5. On the question of insufficient manpower and other resources to provide Government services in relation to management of private buildings, HAD stated that it encouraged and assisted owners of private buildings to manage their buildings effectively on a self-help basis. HAD would help owners form Owners ' Corporations (OCs) under the Building Management Ordinance (BMO). Liaison officers would be provided with more training on building management matters so that they could assist and advise OCs on these matters. HAD was considering the establishment of ' building management resource centres ' to enhance Government services in this area. Professional bodies like the Law Society of Hong Kong, the Society of Accountants and the Hong Kong Institute of Surveyors were willing to give free advice to OCs in the resource centres. Regarding the review of BMO, HAB said that it was preparing amending legislation to improve the Ordinance. With the Administration ' s proposed amendments BMO would be more user-friendly and, inter alia, aimed to empower OCs to carry out improvement and upgrading works on their buildings.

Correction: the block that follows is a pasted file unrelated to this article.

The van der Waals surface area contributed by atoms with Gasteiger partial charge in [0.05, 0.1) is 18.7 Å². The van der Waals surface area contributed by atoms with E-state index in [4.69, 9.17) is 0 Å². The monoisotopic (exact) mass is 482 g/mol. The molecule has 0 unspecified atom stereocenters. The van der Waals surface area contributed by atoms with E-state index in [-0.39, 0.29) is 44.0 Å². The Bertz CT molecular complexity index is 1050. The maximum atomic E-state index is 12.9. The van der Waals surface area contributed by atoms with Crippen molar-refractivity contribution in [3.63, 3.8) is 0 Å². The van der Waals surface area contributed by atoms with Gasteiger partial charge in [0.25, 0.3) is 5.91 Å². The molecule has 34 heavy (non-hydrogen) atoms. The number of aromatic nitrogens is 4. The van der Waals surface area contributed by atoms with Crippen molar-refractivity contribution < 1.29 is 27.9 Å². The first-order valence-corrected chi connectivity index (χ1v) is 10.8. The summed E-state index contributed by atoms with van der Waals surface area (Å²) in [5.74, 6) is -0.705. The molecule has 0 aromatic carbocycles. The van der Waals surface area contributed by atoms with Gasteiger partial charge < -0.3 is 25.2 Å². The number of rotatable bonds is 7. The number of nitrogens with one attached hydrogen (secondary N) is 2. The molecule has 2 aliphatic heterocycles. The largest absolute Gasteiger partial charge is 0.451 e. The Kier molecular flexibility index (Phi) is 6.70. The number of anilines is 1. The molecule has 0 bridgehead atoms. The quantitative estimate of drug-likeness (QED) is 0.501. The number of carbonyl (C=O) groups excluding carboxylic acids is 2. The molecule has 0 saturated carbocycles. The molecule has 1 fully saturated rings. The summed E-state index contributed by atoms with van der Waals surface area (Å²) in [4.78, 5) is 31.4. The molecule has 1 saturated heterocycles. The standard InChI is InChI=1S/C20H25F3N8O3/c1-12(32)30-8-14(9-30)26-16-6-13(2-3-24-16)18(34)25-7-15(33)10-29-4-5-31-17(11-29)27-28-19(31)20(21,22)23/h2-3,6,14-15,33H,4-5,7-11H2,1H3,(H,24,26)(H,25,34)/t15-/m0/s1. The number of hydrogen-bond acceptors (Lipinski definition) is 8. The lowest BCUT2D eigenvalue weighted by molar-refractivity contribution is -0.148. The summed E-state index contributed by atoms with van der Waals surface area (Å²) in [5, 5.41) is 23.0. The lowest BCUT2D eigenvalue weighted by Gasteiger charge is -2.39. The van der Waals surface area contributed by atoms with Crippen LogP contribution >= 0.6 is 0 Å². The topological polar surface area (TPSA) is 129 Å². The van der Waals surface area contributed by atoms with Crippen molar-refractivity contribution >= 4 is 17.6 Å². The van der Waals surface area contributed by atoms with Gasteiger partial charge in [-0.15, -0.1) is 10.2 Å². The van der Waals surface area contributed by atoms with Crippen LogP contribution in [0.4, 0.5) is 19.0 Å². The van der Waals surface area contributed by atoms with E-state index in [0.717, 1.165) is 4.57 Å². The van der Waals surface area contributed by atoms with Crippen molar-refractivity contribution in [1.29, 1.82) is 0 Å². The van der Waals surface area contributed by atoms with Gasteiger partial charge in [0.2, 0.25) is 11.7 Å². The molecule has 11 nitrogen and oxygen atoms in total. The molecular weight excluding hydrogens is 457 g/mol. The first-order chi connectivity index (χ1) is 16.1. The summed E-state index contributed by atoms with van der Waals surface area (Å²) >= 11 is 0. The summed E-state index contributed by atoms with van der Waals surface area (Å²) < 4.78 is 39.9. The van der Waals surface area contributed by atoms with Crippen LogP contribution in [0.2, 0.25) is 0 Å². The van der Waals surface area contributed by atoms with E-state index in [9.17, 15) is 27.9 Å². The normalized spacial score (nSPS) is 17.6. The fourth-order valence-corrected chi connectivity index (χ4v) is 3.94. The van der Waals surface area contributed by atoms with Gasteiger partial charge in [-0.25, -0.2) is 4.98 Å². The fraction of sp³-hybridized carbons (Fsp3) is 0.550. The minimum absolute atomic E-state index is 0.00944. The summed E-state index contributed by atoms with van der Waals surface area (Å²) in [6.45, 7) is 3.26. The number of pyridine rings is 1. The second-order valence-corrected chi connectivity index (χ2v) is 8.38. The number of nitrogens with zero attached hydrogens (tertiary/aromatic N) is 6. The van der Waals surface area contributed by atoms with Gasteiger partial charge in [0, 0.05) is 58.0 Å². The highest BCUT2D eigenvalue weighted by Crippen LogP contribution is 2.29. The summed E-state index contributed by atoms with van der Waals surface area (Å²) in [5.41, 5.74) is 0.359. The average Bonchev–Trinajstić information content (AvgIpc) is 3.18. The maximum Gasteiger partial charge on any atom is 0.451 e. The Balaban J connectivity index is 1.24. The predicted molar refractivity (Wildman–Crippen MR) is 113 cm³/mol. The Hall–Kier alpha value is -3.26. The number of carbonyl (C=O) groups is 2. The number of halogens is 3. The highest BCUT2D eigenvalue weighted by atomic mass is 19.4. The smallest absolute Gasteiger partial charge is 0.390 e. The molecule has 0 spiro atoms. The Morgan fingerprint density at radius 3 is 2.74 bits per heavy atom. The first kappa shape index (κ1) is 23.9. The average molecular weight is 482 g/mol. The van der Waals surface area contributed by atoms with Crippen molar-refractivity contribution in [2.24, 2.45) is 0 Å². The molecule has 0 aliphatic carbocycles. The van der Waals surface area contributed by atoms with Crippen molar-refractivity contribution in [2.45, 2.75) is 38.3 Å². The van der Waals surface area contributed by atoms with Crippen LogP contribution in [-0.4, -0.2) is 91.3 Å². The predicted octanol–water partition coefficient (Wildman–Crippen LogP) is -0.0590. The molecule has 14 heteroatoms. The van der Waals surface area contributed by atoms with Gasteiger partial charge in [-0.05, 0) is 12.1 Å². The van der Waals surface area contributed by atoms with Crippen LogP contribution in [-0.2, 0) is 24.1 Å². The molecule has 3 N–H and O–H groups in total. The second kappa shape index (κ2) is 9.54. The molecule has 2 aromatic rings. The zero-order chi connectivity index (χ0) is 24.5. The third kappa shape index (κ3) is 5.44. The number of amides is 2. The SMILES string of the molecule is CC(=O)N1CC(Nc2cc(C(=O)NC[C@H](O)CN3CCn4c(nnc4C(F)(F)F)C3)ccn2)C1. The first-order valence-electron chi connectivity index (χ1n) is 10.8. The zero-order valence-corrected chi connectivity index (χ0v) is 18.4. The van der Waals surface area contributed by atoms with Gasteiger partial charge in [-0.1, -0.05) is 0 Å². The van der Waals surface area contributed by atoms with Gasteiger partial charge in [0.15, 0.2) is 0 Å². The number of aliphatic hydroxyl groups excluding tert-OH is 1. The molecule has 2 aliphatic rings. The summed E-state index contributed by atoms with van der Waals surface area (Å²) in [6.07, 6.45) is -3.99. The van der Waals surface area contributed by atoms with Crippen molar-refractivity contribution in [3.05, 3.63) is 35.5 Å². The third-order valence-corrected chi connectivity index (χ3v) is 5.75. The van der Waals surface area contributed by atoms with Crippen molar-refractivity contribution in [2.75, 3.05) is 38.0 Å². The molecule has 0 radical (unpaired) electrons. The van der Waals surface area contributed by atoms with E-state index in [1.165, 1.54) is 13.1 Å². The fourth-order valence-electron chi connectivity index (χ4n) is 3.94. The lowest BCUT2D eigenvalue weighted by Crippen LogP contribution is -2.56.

Government services to Mutual Aid Committees (MACs)

6. On the question of Government services to MACs, HAD pointed out that it would assist MACs ' office bearers in running MACs which were essential to community development. Financial assistance was provided to MACs on a quarterly basis for reimbursement of some of their office expenses. The amount of the assistance had just been raised after a recent review. The 18 District Offices would soon organise seminars for MACs to share experience and discuss problems which MACs had encountered.

Integration of new arrivals into the local community